Suzuki has added a small bash plate to protect the lower part of the frame down-tube but have not fitted handguards or any engine case protectors. Both of these would be very wise additional investments for anyone heading bush as the gear and brake levers are poised perfectly to punch holes through the engine covers in the event of an awkward fall.
Suzuki Australia unveiled the RMX450Z on private property near Barrington Tops State Forest south-east of Tamworth (NSW). The marked enduro loop presented a great tight terrain test for man and machine.
Our departure point for the loop was in quite bright sunshine so I didn’t think the lightly tinted lens in my goggles would be a problem. After the first small water crossing it was straight into thick single-track bush and I could hardly see a thing despite the RMX having a 35 watt headlight!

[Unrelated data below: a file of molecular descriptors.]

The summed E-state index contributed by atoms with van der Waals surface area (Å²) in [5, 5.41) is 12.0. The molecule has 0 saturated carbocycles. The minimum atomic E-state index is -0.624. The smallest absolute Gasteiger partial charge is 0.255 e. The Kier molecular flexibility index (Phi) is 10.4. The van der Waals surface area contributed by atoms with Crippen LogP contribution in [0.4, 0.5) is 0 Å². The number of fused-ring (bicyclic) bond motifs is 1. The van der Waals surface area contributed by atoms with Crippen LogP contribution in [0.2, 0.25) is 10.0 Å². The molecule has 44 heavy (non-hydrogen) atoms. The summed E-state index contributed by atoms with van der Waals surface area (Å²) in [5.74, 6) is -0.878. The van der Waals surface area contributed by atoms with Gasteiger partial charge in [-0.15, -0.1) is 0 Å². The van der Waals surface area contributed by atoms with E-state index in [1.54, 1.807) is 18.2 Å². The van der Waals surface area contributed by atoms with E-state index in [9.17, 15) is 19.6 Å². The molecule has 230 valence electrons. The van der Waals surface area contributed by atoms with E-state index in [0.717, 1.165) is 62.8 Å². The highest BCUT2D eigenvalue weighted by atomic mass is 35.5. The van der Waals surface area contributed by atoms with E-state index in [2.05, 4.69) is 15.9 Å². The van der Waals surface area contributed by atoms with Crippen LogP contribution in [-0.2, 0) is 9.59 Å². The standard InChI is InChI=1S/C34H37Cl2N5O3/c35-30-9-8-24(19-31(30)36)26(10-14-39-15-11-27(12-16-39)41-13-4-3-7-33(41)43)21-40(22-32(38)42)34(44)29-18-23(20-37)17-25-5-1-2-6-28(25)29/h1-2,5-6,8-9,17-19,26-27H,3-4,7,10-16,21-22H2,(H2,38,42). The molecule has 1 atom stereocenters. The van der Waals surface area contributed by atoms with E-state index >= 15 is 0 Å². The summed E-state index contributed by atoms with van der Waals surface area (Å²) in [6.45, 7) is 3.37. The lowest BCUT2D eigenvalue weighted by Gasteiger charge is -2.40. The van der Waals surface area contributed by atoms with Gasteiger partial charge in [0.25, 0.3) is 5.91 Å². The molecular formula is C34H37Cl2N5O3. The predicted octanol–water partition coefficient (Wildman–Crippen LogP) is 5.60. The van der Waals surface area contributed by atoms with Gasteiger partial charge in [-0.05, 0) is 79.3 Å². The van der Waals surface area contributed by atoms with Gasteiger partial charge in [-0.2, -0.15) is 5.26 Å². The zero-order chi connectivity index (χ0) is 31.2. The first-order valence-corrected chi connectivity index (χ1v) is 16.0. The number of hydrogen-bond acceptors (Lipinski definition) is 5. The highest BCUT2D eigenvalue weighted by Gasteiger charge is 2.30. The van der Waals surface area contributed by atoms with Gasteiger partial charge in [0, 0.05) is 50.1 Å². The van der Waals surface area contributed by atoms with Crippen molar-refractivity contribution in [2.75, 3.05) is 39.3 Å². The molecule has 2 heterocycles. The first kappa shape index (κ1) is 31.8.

Even after swapping to a clear lens so I could see where I was going the tight nature of the loop never required the engagement of the top two cogs in the widely spaced five-speed gearbox.
The engine pulls well from low rpm but can stall if drive is not balanced with some judicious use of the clutch. Unlike most fuel-injected machines the RMX requires some positive throttle application to start off the button.
Once the clutch is out and you hit the throttle you are quickly reminded that this is no soft option trail bike.
The RMX idles at 2000rpm and hits hard from 3000rpm. Dyno charts show that between 3000 and 4000rpm the torque output of the RMX nearly doubles before the torque curve becomes a little more manageable as revs build. That hit of grunt is great for lifting the front over obstacles but also requires fine control. It is easy to stall or alternatively get a large hit of grunt if your clutch hand doesn’t catch it then your throttle control better be up to scratch.
In the mid-range and upwards the RMX engine is easier to control. Despite producing nearly 50hp from 7000rpm right through to 10,000rpm the softer torque hit and more linear delivery makes the top end really quite user friendly. Riding in lower gears with more revs onboard made this average trail rider feel more in control of the RMX.